Judith Casselberry is Assistant Professor of Africana Studies at Bowdoin College, teaching courses on African American women's religious history, music and spirituality in popular culture, music and social movements, and issues in Black intellectual thought. She has held visiting appointments at Wesleyan University, Barnard College, Vassar College, and New York University. She received the bachelor of music from Berklee College of Music, MA from Wesleyan University, and PhD from Yale University (2008).
Casselberry's interest in links between lettered and performed scholarship comes from her career as an academic and performer. As a vocalist/guitarist, she currently performs with Toshi Reagon and BIGLovely and has enjoyed a career as an international recording artist with Casselberry-DuPreé and JUCA. She has shared stages with Sweet Honey in the Rock, Odetta, Stevie Wonder, Etta James, and Elvis Costello, among others. She is currently consultant for the forthcoming documentary by Yoruba Richen, "The New Black," which uncovers the complicated relationships between African-American and LGBT civil rights movements and the black church and anti-gay Christian right wing.
She is currently completing an ethnography entitled "Justified by Works: Gender, Faith, and Power in Black Apostolic Pentecostalism," which examines New York religious women's spiritual, material, social, and organizational work through the lens of black women's labor theories. In addition to research on organized Pentecostalism, she is working on a project examining Grace Jones's transnational Pentecostal roots and their imprint on her performance aesthetics and identity.
She is teaching "Black Women and Global Pentecostalism" during the fall 2012 semester.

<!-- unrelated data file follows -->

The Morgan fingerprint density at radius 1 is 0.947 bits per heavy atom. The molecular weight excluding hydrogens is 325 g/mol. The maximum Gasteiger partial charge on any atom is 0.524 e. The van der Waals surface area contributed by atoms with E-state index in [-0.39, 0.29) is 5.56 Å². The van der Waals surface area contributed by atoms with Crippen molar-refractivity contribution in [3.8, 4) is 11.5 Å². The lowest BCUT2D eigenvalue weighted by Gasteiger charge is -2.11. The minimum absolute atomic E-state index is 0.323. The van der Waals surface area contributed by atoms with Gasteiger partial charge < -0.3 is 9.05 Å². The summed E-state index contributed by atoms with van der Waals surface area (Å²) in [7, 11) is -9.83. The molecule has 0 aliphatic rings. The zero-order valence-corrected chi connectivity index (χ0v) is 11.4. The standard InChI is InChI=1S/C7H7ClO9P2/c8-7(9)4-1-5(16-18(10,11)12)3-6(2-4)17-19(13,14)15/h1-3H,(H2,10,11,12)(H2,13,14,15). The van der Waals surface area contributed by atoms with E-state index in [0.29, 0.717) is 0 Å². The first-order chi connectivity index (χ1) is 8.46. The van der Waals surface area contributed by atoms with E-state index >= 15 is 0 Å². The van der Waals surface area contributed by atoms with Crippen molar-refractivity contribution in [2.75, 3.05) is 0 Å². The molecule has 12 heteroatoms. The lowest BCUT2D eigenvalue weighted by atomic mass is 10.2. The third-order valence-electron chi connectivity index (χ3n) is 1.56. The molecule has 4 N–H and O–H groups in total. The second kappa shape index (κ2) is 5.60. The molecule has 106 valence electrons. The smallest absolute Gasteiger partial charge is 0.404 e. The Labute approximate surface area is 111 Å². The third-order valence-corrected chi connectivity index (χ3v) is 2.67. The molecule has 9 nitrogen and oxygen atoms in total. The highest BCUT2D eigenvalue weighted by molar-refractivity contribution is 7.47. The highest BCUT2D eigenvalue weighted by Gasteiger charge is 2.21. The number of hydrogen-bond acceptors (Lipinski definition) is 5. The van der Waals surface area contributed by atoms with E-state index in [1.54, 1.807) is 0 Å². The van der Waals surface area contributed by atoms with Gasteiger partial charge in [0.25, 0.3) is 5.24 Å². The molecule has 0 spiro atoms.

Visiting Lecturer on Women's Studies and Islamic Law and WSRP Research Associate
Hauwa Ibrahim is a senior partner at Aries Law Firm. Working as a lead attorney with a team devoted to the cause of human rights for women in Nigeria, she has won a number of precedent-setting cases before Islamic Shariah courts. Ibrahim has been a Visiting Professor at Saint Louis University School of Law and Stonehill College, a World Fellow at Yale University, a Radcliffe fellow, and a fellow at both the Human Rights Program and the Islamic Legal Studies Program at Harvard University.
Her research has led to a book draft, "Practicing Law in Shariah Courts: Seven Strategies," which is currently being prepared for publication and dissemination to legal practitioners who have responsibility for interpreting Shariah law.
Ibrahim has earned an LLB and a master's in international law and diplomacy from the University of Jos in Nigeria; a BL for legal practice from Nigeria Law School; and a master of laws degree in international studies at American University's Washington College of Law. In addition, she has been awarded three honorary doctorates, as well as the Cavaliere Award, the Highest Human Rights Award from the Italian Government.